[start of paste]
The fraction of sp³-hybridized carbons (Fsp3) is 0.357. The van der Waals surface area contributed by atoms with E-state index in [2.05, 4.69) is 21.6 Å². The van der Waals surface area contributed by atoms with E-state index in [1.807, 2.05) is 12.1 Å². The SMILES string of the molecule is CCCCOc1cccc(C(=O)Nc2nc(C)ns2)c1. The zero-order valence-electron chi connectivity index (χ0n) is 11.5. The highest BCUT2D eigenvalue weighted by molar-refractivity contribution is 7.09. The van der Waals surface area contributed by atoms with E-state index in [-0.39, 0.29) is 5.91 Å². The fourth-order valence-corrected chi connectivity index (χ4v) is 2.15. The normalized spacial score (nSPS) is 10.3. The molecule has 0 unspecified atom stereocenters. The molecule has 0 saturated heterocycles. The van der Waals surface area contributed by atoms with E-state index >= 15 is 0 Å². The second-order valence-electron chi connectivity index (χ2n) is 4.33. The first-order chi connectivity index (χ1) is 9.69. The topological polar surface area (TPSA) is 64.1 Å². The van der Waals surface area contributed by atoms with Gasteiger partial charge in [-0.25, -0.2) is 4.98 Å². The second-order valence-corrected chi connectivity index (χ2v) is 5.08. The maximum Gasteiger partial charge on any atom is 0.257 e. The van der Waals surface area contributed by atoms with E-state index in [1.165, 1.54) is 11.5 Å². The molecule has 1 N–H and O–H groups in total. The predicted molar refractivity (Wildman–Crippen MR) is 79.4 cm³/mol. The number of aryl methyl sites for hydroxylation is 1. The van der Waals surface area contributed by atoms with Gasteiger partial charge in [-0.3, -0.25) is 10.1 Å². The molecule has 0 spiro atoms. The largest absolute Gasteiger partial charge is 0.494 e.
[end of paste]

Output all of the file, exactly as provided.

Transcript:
The fraction of sp³-hybridized carbons (Fsp3) is 0.357. The van der Waals surface area contributed by atoms with E-state index in [2.05, 4.69) is 21.6 Å². The van der Waals surface area contributed by atoms with E-state index in [1.807, 2.05) is 12.1 Å². The SMILES string of the molecule is CCCCOc1cccc(C(=O)Nc2nc(C)ns2)c1. The zero-order valence-electron chi connectivity index (χ0n) is 11.5. The highest BCUT2D eigenvalue weighted by molar-refractivity contribution is 7.09. The van der Waals surface area contributed by atoms with E-state index in [-0.39, 0.29) is 5.91 Å². The fourth-order valence-corrected chi connectivity index (χ4v) is 2.15. The normalized spacial score (nSPS) is 10.3. The molecule has 0 unspecified atom stereocenters. The molecule has 0 saturated heterocycles. The van der Waals surface area contributed by atoms with E-state index >= 15 is 0 Å². The second-order valence-electron chi connectivity index (χ2n) is 4.33. The first-order chi connectivity index (χ1) is 9.69. The topological polar surface area (TPSA) is 64.1 Å². The van der Waals surface area contributed by atoms with Gasteiger partial charge in [-0.25, -0.2) is 4.98 Å². The second-order valence-corrected chi connectivity index (χ2v) is 5.08. The maximum Gasteiger partial charge on any atom is 0.257 e. The van der Waals surface area contributed by atoms with E-state index in [1.165, 1.54) is 11.5 Å². The molecule has 1 N–H and O–H groups in total. The predicted molar refractivity (Wildman–Crippen MR) is 79.4 cm³/mol. The number of aryl methyl sites for hydroxylation is 1. The van der Waals surface area contributed by atoms with Gasteiger partial charge in [-0.3, -0.25) is 10.1 Å². The molecule has 0 spiro atoms. The largest absolute Gasteiger partial charge is 0.494 e.